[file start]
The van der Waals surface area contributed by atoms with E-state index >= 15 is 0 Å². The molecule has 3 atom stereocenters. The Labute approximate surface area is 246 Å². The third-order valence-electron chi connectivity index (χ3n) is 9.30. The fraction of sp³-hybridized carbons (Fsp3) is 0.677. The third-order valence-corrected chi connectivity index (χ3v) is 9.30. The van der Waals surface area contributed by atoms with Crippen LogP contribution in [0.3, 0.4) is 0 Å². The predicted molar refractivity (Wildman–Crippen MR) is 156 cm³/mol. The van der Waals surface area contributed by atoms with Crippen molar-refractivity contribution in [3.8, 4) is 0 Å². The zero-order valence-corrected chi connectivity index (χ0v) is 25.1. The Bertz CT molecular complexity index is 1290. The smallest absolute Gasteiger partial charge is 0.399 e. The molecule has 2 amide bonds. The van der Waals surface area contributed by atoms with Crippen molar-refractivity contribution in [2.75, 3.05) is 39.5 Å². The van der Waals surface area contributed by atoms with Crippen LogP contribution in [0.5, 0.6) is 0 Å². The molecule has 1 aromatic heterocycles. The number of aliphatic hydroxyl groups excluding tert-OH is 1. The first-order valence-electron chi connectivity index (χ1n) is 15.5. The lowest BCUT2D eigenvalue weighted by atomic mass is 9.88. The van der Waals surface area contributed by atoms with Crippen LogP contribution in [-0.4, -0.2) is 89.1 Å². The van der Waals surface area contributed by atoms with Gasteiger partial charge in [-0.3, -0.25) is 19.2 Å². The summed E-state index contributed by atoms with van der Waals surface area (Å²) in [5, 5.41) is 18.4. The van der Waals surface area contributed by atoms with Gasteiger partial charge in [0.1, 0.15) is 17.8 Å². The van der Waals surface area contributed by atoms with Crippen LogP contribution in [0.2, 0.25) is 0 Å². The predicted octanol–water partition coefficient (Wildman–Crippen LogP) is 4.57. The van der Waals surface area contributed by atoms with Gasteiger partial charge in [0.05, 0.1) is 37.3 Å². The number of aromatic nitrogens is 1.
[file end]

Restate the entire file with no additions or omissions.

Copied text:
The van der Waals surface area contributed by atoms with E-state index >= 15 is 0 Å². The molecule has 3 atom stereocenters. The Labute approximate surface area is 246 Å². The third-order valence-electron chi connectivity index (χ3n) is 9.30. The fraction of sp³-hybridized carbons (Fsp3) is 0.677. The third-order valence-corrected chi connectivity index (χ3v) is 9.30. The van der Waals surface area contributed by atoms with Crippen LogP contribution in [0.3, 0.4) is 0 Å². The predicted molar refractivity (Wildman–Crippen MR) is 156 cm³/mol. The van der Waals surface area contributed by atoms with Crippen molar-refractivity contribution in [3.8, 4) is 0 Å². The zero-order valence-corrected chi connectivity index (χ0v) is 25.1. The Bertz CT molecular complexity index is 1290. The smallest absolute Gasteiger partial charge is 0.399 e. The molecule has 2 amide bonds. The van der Waals surface area contributed by atoms with Crippen molar-refractivity contribution in [2.75, 3.05) is 39.5 Å². The van der Waals surface area contributed by atoms with Crippen LogP contribution in [0.5, 0.6) is 0 Å². The molecule has 1 aromatic heterocycles. The number of aliphatic hydroxyl groups excluding tert-OH is 1. The first-order valence-electron chi connectivity index (χ1n) is 15.5. The lowest BCUT2D eigenvalue weighted by atomic mass is 9.88. The van der Waals surface area contributed by atoms with Crippen LogP contribution in [-0.4, -0.2) is 89.1 Å². The van der Waals surface area contributed by atoms with Gasteiger partial charge in [-0.3, -0.25) is 19.2 Å². The summed E-state index contributed by atoms with van der Waals surface area (Å²) in [5, 5.41) is 18.4. The van der Waals surface area contributed by atoms with Gasteiger partial charge in [0.1, 0.15) is 17.8 Å². The van der Waals surface area contributed by atoms with Crippen LogP contribution in [0.2, 0.25) is 0 Å². The predicted octanol–water partition coefficient (Wildman–Crippen LogP) is 4.57. The van der Waals surface area contributed by atoms with Gasteiger partial charge in [0.05, 0.1) is 37.3 Å². The number of aromatic nitrogens is 1.